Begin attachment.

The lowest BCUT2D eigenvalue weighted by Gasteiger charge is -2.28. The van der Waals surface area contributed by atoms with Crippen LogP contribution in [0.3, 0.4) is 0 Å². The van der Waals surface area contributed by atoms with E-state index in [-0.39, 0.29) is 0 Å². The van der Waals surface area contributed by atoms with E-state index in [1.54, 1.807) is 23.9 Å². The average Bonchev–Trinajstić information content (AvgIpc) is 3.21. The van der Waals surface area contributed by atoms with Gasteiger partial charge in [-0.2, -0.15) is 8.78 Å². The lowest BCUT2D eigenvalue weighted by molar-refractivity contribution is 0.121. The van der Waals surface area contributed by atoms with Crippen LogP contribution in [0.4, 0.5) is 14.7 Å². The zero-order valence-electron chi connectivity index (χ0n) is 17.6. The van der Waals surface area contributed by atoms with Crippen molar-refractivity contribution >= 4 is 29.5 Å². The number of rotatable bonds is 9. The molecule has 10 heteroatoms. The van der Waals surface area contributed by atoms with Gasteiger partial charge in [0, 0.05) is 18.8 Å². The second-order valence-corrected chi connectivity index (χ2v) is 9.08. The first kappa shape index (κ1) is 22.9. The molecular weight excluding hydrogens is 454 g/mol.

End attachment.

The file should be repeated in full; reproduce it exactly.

The lowest BCUT2D eigenvalue weighted by Gasteiger charge is -2.28. The van der Waals surface area contributed by atoms with Crippen LogP contribution in [0.3, 0.4) is 0 Å². The van der Waals surface area contributed by atoms with E-state index in [-0.39, 0.29) is 0 Å². The van der Waals surface area contributed by atoms with E-state index in [1.54, 1.807) is 23.9 Å². The average Bonchev–Trinajstić information content (AvgIpc) is 3.21. The van der Waals surface area contributed by atoms with Gasteiger partial charge in [-0.2, -0.15) is 8.78 Å². The lowest BCUT2D eigenvalue weighted by molar-refractivity contribution is 0.121. The van der Waals surface area contributed by atoms with Crippen LogP contribution in [0.4, 0.5) is 14.7 Å². The zero-order valence-electron chi connectivity index (χ0n) is 17.6. The van der Waals surface area contributed by atoms with Crippen molar-refractivity contribution >= 4 is 29.5 Å². The number of rotatable bonds is 9. The molecule has 10 heteroatoms. The van der Waals surface area contributed by atoms with Gasteiger partial charge in [0, 0.05) is 18.8 Å². The second-order valence-corrected chi connectivity index (χ2v) is 9.08. The first kappa shape index (κ1) is 22.9. The molecular weight excluding hydrogens is 454 g/mol.